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A Greek Tragedy

A Greek Tragedy

Finance markets defend derivative contracts by pointing to their long history. One of the oldest recorded references to a derivative contract appears in ancient Greek literature. In Chapter 9 of Aristotle’s Politics, a philosopher gains a handsome profit by agreeing to place a deposit on olive presses one year in advance of the next olive harvest. In securing rights to the presses prior to the harvest, the buyer, Thalus ensures that if the harvest is bountiful, he will have access to the presses at the lower negotiated rate that press operators are grateful to receive in advance of the harvest.

Investigations reveal that derivatives played a critical role in Greece’s recent credit woes, threatening to collapse the country’s economy and de-stabilize neighbors. (See here.) Financial markets use the term derivative to describe a transaction that derives its value from an independent reference asset. Finance literature identifies four basic types of derivatives contracts –futures,  forwards, options  and swaps. Futures and forwards involve agreements to deliver goods at a stated contract price on a specified future date. Thalus’s right (assuming he has no obligation to exercise the right but may suffer the loss of the deposit if he does not exercise the right) to elect to access the olive presses at a price negotiated in advance, illustrates features of a classic option contract. Swap agreements allow counterparties to exchange a series of cash flows over time. The market classifies derivatives based on the reference asset used to determine the value of the agreement. For example, we refer to a swap agreement for which the reference asset is an agricultural product (corn, soybeans, cotton, grain) or a raw material (copper, crude oil, natural gas) as a commodity swap. The reference asset for a financial swap likely involves one of the following: foreign currencies, bonds, stocks, and other financial assets and liabilities. Thus, the jargon evolves and we have foreign currency swaps, interest rate swaps and equity swaps among the many varietals.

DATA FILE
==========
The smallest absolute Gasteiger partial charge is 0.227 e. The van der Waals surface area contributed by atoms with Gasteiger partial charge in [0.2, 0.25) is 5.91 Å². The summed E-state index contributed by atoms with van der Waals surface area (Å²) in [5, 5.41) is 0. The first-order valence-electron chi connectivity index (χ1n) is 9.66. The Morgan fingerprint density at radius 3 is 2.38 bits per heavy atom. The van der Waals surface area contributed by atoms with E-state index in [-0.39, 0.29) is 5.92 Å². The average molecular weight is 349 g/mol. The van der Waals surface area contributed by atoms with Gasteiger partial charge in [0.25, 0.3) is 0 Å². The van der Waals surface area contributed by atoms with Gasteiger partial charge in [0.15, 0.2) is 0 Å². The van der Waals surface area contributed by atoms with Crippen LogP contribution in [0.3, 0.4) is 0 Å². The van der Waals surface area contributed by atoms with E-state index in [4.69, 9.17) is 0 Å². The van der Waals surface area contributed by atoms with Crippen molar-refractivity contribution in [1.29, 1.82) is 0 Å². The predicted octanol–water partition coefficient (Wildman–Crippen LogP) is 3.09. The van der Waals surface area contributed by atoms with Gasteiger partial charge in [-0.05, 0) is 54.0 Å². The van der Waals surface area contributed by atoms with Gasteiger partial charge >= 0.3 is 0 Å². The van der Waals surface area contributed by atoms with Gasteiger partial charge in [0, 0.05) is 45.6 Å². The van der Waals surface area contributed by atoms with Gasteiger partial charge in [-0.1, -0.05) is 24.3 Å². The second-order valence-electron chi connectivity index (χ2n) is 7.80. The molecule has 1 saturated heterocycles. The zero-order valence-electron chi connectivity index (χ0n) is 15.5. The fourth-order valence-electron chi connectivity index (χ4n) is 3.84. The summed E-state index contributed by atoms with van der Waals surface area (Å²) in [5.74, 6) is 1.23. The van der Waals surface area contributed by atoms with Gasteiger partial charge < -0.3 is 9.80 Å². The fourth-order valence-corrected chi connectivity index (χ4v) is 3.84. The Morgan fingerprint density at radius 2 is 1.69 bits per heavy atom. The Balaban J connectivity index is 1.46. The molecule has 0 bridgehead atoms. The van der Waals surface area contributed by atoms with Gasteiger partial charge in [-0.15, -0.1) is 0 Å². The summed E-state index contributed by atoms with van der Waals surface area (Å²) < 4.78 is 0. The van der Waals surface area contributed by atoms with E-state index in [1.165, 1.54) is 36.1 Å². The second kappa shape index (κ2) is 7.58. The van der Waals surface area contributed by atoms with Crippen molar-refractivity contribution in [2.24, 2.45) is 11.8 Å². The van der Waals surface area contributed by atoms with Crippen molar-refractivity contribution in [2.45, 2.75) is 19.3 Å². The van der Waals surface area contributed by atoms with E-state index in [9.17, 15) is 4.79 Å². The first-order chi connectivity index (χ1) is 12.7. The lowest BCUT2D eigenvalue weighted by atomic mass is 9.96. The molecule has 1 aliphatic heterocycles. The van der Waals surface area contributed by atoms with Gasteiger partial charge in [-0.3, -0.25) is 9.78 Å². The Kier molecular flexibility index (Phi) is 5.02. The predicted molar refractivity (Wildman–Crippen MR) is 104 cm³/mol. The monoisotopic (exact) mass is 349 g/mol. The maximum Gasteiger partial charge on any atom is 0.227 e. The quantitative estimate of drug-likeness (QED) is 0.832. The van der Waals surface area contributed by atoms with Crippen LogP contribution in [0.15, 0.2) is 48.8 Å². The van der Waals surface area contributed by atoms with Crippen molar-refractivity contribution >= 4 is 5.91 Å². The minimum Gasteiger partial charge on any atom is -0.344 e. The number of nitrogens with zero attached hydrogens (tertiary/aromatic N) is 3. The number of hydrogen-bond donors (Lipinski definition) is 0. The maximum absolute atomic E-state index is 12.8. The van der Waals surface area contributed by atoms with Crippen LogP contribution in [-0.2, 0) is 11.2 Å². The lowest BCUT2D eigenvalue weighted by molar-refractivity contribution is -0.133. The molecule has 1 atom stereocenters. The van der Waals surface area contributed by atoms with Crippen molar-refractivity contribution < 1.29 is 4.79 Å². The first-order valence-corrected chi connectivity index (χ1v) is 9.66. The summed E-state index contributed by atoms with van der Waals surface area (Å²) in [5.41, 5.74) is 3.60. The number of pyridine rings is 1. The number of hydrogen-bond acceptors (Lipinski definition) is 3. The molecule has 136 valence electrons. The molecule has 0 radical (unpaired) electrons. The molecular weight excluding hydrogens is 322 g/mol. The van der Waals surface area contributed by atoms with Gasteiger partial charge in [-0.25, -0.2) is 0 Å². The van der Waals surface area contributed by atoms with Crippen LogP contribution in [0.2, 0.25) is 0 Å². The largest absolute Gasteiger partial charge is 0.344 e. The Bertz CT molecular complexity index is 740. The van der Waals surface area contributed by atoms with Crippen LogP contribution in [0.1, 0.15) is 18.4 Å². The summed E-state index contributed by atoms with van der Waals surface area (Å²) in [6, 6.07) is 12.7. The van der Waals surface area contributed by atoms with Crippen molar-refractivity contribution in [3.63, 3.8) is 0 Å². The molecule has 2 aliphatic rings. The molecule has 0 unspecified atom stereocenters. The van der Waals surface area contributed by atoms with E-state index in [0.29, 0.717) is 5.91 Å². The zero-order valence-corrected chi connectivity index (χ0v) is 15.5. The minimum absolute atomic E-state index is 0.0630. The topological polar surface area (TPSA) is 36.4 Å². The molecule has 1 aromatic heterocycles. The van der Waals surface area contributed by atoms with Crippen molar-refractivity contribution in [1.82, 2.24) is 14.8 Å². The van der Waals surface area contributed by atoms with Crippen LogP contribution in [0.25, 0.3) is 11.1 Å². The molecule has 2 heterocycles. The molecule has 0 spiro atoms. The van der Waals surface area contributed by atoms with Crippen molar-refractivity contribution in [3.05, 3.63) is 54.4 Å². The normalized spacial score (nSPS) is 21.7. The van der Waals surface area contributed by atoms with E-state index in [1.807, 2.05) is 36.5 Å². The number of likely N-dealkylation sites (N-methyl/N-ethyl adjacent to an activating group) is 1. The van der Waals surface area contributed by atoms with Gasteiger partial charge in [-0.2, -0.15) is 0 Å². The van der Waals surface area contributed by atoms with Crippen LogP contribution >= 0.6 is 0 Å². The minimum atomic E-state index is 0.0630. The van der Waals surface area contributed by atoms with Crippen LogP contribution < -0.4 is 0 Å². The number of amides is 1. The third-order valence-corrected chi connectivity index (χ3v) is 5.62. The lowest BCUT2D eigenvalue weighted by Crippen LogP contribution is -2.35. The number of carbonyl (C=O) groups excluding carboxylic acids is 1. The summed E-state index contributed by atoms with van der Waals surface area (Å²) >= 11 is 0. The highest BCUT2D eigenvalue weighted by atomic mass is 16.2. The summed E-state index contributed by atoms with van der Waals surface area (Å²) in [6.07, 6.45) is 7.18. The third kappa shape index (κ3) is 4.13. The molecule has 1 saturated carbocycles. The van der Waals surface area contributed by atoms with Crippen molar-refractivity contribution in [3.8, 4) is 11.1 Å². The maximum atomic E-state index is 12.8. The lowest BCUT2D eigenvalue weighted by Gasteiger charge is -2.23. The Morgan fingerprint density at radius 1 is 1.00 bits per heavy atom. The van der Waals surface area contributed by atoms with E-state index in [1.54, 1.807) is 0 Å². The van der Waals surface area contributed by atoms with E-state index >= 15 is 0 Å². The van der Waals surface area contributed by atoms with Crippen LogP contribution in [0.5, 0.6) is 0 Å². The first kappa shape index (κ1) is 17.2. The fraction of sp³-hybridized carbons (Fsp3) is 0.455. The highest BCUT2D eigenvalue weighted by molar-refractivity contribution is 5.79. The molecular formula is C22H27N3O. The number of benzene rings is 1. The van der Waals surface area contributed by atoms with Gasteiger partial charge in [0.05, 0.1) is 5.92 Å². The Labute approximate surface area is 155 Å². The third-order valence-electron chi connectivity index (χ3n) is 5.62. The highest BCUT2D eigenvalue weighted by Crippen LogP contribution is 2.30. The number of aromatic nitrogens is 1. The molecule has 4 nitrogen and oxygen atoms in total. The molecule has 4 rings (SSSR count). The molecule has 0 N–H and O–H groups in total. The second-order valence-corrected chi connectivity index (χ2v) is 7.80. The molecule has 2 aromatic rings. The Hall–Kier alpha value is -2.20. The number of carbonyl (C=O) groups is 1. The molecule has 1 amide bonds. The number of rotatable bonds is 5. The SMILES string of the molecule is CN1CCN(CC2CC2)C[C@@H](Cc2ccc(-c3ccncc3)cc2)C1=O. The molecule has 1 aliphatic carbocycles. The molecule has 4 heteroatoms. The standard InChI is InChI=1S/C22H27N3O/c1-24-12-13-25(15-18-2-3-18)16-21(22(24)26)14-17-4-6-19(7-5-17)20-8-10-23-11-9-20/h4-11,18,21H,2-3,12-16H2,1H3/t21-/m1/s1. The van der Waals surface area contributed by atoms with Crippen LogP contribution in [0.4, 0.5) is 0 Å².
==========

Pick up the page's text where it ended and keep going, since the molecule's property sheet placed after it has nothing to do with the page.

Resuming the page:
While commodity derivatives may date back to Mesopotamia (see here), the Dojima rice futures exchange in shogunate Japan (see here), or the tulip bubble in Holland, financial derivatives are the product of financial innovation. In the 1980’s, derivatives traders at Salomon Brothers engineered a foreign currency swap.  The transaction allowed the World Bank and IBM to swap risk exposure to foreign currency exchange rates; the two entities exchanged bond payment obligations and bond earnings denominated in Swiss Francs and German Deutsche marks, respectively, in a $210 million transaction.  Parties using derivatives attempt to limit their exposure to or predict future movements in the price of the reference asset.

Futures and options trade on registered exchanges. Other derivatives are privately negotiated, bi-lateral agreements that trade over-the-counter among dealers and financial intermediaries. There is often little or no record of the parties originating the instruments. The ability to originate and trade these instruments in the shadows may have motivated some actors to make bad bets.

Greece’s concerns stem from the use of interest-rate and foreign currency swaps. These instruments serve useful and important functions in allowing parties to manage their exposure to volatile interest rate and foreign currency markets. The complexity of pricing the instruments and the opacity of the market, however, engendered grave concerns. According to reports, Greece used derivative transactions that involved securitized rights to cash flows from national projects to conceal mounting debt. Greece’s current troubles exemplify the need for greater transparency and accountability in derivative markets.

The Greek debacle with swaps illuminates the need to address oversight of derivatives from a global perspective. The markets for derivatives involve financial services firms that may be domiciled in the United States or Europe but whose influence and relationships are undeniably international. The financial instability of systemically significant private institutions (investment banks or international insurance firms or sovereign debtors) threatens global market disruptions. We are left pondering the effectiveness of any domestic derivative market reform that lacks international collaboration. (See here.)